Wallin vs Breazeale results, scorecards & analysis

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Otto Wallin took another step on the road to what he hopes will eventually be a shot at a world heavyweight title when he outpointed Dominic Breazeale in Uncasville on Saturday night.

The 30-year-old Swede improved to 22-1 in the paid ranks with a unanimous decision over the 35-year-old former two-time world title challenger.

When he stepped into the ring on Saturday night Breazeale’s only two defeats as a pro had been at the highest level – both inside distance against Anthony Joshua and Deontay Wilder. He was also coming off an absence of more than two years since that loss to Wilder back in 2018.

Wallin meanwhile has already proved he can cut it at the top level – quite literally. He opened a horrible gash over the right eye of Tyson Fury in their bloody Las Vegas showdown in September 2019. Some feared the fight would be stopped, but Fury eventually gutted it out to prevail on the scorecards.

Fast start for Wallin

Breazeale showed definite signs of ring rust – unsurprising given his long hiatus – and fell behind early on the scorecards. Wallin meanwhile set his stall out to dominate from the start.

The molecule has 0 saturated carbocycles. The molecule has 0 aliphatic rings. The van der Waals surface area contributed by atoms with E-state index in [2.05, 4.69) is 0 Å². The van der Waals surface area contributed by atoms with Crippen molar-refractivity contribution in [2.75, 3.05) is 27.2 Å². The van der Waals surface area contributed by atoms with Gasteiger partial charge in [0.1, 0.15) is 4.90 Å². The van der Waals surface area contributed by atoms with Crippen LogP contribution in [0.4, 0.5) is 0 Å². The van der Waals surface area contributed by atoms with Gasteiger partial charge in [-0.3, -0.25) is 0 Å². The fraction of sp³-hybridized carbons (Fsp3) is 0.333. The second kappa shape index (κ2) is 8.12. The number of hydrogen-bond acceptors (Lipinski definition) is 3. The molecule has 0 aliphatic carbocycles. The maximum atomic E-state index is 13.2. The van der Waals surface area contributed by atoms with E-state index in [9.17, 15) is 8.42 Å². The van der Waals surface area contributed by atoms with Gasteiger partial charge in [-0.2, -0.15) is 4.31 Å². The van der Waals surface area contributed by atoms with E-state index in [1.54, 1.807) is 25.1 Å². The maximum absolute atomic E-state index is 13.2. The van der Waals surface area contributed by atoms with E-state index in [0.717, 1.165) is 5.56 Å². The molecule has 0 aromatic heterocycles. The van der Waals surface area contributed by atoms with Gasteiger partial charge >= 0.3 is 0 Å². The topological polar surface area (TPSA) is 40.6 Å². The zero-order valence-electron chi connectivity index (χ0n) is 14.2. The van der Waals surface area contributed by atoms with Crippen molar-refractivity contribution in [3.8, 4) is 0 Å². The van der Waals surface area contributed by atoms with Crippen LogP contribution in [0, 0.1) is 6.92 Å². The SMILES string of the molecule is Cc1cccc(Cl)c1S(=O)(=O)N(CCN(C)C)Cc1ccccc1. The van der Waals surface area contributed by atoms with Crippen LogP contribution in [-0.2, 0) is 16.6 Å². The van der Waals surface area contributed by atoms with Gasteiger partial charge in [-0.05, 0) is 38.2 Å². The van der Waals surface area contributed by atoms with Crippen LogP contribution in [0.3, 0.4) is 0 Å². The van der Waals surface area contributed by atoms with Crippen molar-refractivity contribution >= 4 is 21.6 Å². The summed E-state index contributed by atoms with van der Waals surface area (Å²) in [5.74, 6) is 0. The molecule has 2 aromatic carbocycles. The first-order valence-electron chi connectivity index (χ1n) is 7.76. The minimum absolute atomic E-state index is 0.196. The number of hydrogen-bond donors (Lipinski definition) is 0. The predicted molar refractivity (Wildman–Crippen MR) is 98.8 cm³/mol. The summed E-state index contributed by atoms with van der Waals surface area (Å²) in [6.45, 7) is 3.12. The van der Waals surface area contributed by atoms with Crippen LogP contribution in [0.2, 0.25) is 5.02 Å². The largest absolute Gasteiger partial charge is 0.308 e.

The jab was a potent weapon for Wallin all night as he outscored Breazeale by 103 to 37 with that one punch alone. A big left from the southpaw Sweden thudded home in the fifth, Breazeale’s. right eye swelling as a result.

Power shots also saw a comprehensive edge for Wallin, as he outscored Breazeale by 129 to 54 with heavier punches.

Wallin vs Breazeale scorecards

While Breazeale never looked in big danger of not hearing the final bell, the result was similarly inevitable. Scorecards were 117-111, 116-112 and 118-110 in favour of Wallin.

And while Dominic may not be the force of old at 35 years of age now, this still rates as the biggest win of the Swede’s career so far.

He said afterwards: “I think I had an advantage because I fought here before. I was more focused this time and I think I came out better than what I did last time (against Travis Kauffman last August).  We knew coming in that I had better footwork, better speed so I wanted to use that. And I have good defense too.

“He hit me here and there but nothing too serious. I said before the fight that I just gotta do what I’m good at and that’s what I tried to do.

“My ultimate goal is to be champion. But I have to keep improving, I’m not there yet. I’ve got a lot of work to do, I’m getting better. I’m not so focused on who I fight, I just want to fight, keep it stepping it up and when I get another shot, I’ll be ready for it.”

Breazeale meanwhile rued his slow start, admitting: “I let the early rounds get away from me. Otto is a good boxer and did a good job of sticking and moving the whole fight.

“I did a little bit too much head-hunting at the start and paid for it on the back-end.”